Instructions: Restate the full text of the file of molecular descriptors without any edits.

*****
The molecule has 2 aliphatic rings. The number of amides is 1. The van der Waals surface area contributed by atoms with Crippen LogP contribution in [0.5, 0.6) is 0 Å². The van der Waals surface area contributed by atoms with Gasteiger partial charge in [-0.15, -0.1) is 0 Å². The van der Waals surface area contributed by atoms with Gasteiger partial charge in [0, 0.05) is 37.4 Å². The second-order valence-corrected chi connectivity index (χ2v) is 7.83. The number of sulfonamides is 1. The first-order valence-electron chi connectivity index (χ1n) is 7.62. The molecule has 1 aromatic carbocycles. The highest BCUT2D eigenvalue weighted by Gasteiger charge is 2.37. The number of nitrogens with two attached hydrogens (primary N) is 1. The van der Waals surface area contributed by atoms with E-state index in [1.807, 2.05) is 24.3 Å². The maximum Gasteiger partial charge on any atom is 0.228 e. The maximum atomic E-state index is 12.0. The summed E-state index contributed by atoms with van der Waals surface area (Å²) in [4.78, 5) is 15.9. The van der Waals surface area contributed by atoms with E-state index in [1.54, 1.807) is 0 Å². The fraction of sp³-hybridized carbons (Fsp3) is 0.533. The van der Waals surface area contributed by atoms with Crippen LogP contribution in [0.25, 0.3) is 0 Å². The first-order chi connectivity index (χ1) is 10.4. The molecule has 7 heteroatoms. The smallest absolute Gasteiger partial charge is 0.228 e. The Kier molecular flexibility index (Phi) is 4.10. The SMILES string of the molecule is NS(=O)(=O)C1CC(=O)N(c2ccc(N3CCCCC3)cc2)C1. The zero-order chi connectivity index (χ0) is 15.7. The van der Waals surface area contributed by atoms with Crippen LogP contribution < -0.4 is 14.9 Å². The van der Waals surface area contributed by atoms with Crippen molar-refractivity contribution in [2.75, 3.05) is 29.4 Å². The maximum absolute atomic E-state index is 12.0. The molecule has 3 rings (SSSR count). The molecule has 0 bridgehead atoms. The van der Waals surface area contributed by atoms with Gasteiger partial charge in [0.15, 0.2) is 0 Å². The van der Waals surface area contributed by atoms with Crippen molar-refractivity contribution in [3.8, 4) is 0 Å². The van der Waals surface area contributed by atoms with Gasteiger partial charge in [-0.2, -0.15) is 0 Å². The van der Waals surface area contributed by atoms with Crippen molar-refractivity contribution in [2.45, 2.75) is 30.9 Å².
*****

The molecule has 2 aliphatic rings. The number of amides is 1. The van der Waals surface area contributed by atoms with Crippen LogP contribution in [0.5, 0.6) is 0 Å². The van der Waals surface area contributed by atoms with Gasteiger partial charge in [-0.15, -0.1) is 0 Å². The van der Waals surface area contributed by atoms with Gasteiger partial charge in [0, 0.05) is 37.4 Å². The second-order valence-corrected chi connectivity index (χ2v) is 7.83. The number of sulfonamides is 1. The first-order valence-electron chi connectivity index (χ1n) is 7.62. The molecule has 1 aromatic carbocycles. The highest BCUT2D eigenvalue weighted by Gasteiger charge is 2.37. The number of nitrogens with two attached hydrogens (primary N) is 1. The van der Waals surface area contributed by atoms with E-state index in [1.807, 2.05) is 24.3 Å². The maximum Gasteiger partial charge on any atom is 0.228 e. The maximum atomic E-state index is 12.0. The summed E-state index contributed by atoms with van der Waals surface area (Å²) in [4.78, 5) is 15.9. The van der Waals surface area contributed by atoms with E-state index in [1.54, 1.807) is 0 Å². The fraction of sp³-hybridized carbons (Fsp3) is 0.533. The van der Waals surface area contributed by atoms with Crippen LogP contribution in [0.25, 0.3) is 0 Å². The first-order chi connectivity index (χ1) is 10.4. The molecule has 7 heteroatoms. The smallest absolute Gasteiger partial charge is 0.228 e. The Kier molecular flexibility index (Phi) is 4.10. The SMILES string of the molecule is NS(=O)(=O)C1CC(=O)N(c2ccc(N3CCCCC3)cc2)C1. The zero-order chi connectivity index (χ0) is 15.7. The van der Waals surface area contributed by atoms with Crippen LogP contribution < -0.4 is 14.9 Å². The van der Waals surface area contributed by atoms with Crippen molar-refractivity contribution in [2.75, 3.05) is 29.4 Å². The maximum absolute atomic E-state index is 12.0. The molecule has 3 rings (SSSR count). The molecule has 0 bridgehead atoms. The van der Waals surface area contributed by atoms with Gasteiger partial charge in [0.15, 0.2) is 0 Å². The van der Waals surface area contributed by atoms with Crippen molar-refractivity contribution in [3.8, 4) is 0 Å². The van der Waals surface area contributed by atoms with Gasteiger partial charge in [-0.2, -0.15) is 0 Å². The van der Waals surface area contributed by atoms with Crippen molar-refractivity contribution in [2.45, 2.75) is 30.9 Å².